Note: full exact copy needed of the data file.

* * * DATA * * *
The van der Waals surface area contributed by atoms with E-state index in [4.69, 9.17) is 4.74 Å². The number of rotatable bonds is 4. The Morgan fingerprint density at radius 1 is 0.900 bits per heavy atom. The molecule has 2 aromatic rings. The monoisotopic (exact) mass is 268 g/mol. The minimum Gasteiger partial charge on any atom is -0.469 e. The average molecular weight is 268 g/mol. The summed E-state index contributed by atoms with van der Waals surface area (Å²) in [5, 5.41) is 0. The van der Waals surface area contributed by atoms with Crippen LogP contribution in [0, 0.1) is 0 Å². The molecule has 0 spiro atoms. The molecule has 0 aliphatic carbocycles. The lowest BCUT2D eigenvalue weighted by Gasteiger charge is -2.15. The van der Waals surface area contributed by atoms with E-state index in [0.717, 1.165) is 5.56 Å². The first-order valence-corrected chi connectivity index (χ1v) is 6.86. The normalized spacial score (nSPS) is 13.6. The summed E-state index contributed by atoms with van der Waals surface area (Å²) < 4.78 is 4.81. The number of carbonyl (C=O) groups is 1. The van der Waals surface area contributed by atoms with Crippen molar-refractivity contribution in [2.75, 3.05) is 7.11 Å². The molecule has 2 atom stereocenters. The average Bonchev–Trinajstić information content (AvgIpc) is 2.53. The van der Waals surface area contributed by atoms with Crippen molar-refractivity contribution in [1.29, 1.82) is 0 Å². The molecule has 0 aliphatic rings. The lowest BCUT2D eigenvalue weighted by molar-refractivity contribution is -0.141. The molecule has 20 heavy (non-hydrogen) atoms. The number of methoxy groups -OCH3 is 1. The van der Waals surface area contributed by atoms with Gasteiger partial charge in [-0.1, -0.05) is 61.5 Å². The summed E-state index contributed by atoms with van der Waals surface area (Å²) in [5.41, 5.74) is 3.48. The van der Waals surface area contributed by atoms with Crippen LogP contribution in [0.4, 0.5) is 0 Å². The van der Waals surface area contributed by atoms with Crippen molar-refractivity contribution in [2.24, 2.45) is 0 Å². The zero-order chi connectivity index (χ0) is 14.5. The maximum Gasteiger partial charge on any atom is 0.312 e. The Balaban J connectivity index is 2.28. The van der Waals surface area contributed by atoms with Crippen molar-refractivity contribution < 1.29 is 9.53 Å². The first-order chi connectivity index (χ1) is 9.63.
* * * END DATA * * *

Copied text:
The van der Waals surface area contributed by atoms with E-state index in [4.69, 9.17) is 4.74 Å². The number of rotatable bonds is 4. The Morgan fingerprint density at radius 1 is 0.900 bits per heavy atom. The molecule has 2 aromatic rings. The monoisotopic (exact) mass is 268 g/mol. The minimum Gasteiger partial charge on any atom is -0.469 e. The average molecular weight is 268 g/mol. The summed E-state index contributed by atoms with van der Waals surface area (Å²) in [5, 5.41) is 0. The van der Waals surface area contributed by atoms with Crippen LogP contribution in [0, 0.1) is 0 Å². The molecule has 0 spiro atoms. The molecule has 0 aliphatic carbocycles. The lowest BCUT2D eigenvalue weighted by Gasteiger charge is -2.15. The van der Waals surface area contributed by atoms with E-state index in [0.717, 1.165) is 5.56 Å². The first-order valence-corrected chi connectivity index (χ1v) is 6.86. The normalized spacial score (nSPS) is 13.6. The summed E-state index contributed by atoms with van der Waals surface area (Å²) < 4.78 is 4.81. The number of carbonyl (C=O) groups is 1. The van der Waals surface area contributed by atoms with Crippen molar-refractivity contribution in [2.75, 3.05) is 7.11 Å². The molecule has 2 atom stereocenters. The average Bonchev–Trinajstić information content (AvgIpc) is 2.53. The van der Waals surface area contributed by atoms with Crippen molar-refractivity contribution in [1.29, 1.82) is 0 Å². The molecule has 0 aliphatic rings. The lowest BCUT2D eigenvalue weighted by molar-refractivity contribution is -0.141. The molecule has 20 heavy (non-hydrogen) atoms. The number of methoxy groups -OCH3 is 1. The van der Waals surface area contributed by atoms with Gasteiger partial charge in [-0.1, -0.05) is 61.5 Å². The summed E-state index contributed by atoms with van der Waals surface area (Å²) in [5.41, 5.74) is 3.48. The van der Waals surface area contributed by atoms with Crippen LogP contribution in [0.4, 0.5) is 0 Å². The van der Waals surface area contributed by atoms with Crippen molar-refractivity contribution in [2.24, 2.45) is 0 Å². The zero-order chi connectivity index (χ0) is 14.5. The maximum Gasteiger partial charge on any atom is 0.312 e. The Balaban J connectivity index is 2.28. The van der Waals surface area contributed by atoms with Crippen molar-refractivity contribution < 1.29 is 9.53 Å². The first-order chi connectivity index (χ1) is 9.63.